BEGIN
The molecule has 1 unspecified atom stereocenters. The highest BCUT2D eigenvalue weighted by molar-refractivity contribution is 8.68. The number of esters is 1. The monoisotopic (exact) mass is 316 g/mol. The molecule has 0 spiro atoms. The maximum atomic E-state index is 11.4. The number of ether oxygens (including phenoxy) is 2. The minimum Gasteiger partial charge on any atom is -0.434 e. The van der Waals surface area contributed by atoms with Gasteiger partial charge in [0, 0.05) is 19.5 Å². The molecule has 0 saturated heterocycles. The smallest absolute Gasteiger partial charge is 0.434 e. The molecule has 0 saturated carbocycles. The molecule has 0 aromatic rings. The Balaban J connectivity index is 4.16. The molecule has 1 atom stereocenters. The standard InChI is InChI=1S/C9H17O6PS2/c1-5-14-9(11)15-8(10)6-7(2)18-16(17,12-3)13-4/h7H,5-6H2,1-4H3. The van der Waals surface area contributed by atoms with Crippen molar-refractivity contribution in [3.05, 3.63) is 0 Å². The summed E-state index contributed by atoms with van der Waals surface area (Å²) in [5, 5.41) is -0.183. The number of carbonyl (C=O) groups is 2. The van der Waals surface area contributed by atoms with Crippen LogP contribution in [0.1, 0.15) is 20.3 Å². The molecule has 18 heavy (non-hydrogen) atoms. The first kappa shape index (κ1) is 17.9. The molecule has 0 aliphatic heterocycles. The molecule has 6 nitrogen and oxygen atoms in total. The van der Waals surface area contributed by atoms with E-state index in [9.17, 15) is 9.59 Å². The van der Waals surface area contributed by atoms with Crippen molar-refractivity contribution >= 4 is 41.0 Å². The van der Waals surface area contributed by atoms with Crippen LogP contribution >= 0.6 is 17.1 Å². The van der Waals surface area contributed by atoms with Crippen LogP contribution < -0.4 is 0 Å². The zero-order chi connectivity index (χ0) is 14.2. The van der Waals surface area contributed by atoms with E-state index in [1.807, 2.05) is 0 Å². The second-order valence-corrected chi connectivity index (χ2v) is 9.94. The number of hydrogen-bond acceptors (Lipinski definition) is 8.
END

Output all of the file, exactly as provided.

The molecule has 1 unspecified atom stereocenters. The highest BCUT2D eigenvalue weighted by molar-refractivity contribution is 8.68. The number of esters is 1. The monoisotopic (exact) mass is 316 g/mol. The molecule has 0 spiro atoms. The maximum atomic E-state index is 11.4. The number of ether oxygens (including phenoxy) is 2. The minimum Gasteiger partial charge on any atom is -0.434 e. The van der Waals surface area contributed by atoms with Gasteiger partial charge in [0, 0.05) is 19.5 Å². The molecule has 0 saturated heterocycles. The smallest absolute Gasteiger partial charge is 0.434 e. The molecule has 0 saturated carbocycles. The molecule has 0 aromatic rings. The Balaban J connectivity index is 4.16. The molecule has 1 atom stereocenters. The standard InChI is InChI=1S/C9H17O6PS2/c1-5-14-9(11)15-8(10)6-7(2)18-16(17,12-3)13-4/h7H,5-6H2,1-4H3. The van der Waals surface area contributed by atoms with Crippen molar-refractivity contribution in [3.05, 3.63) is 0 Å². The summed E-state index contributed by atoms with van der Waals surface area (Å²) in [5, 5.41) is -0.183. The number of carbonyl (C=O) groups is 2. The van der Waals surface area contributed by atoms with Crippen LogP contribution in [0.1, 0.15) is 20.3 Å². The molecule has 18 heavy (non-hydrogen) atoms. The first kappa shape index (κ1) is 17.9. The molecule has 0 aliphatic heterocycles. The molecule has 6 nitrogen and oxygen atoms in total. The van der Waals surface area contributed by atoms with E-state index in [9.17, 15) is 9.59 Å². The van der Waals surface area contributed by atoms with Crippen molar-refractivity contribution >= 4 is 41.0 Å². The van der Waals surface area contributed by atoms with Crippen LogP contribution >= 0.6 is 17.1 Å². The van der Waals surface area contributed by atoms with Crippen LogP contribution < -0.4 is 0 Å². The zero-order chi connectivity index (χ0) is 14.2. The van der Waals surface area contributed by atoms with E-state index in [1.807, 2.05) is 0 Å². The second-order valence-corrected chi connectivity index (χ2v) is 9.94. The number of hydrogen-bond acceptors (Lipinski definition) is 8.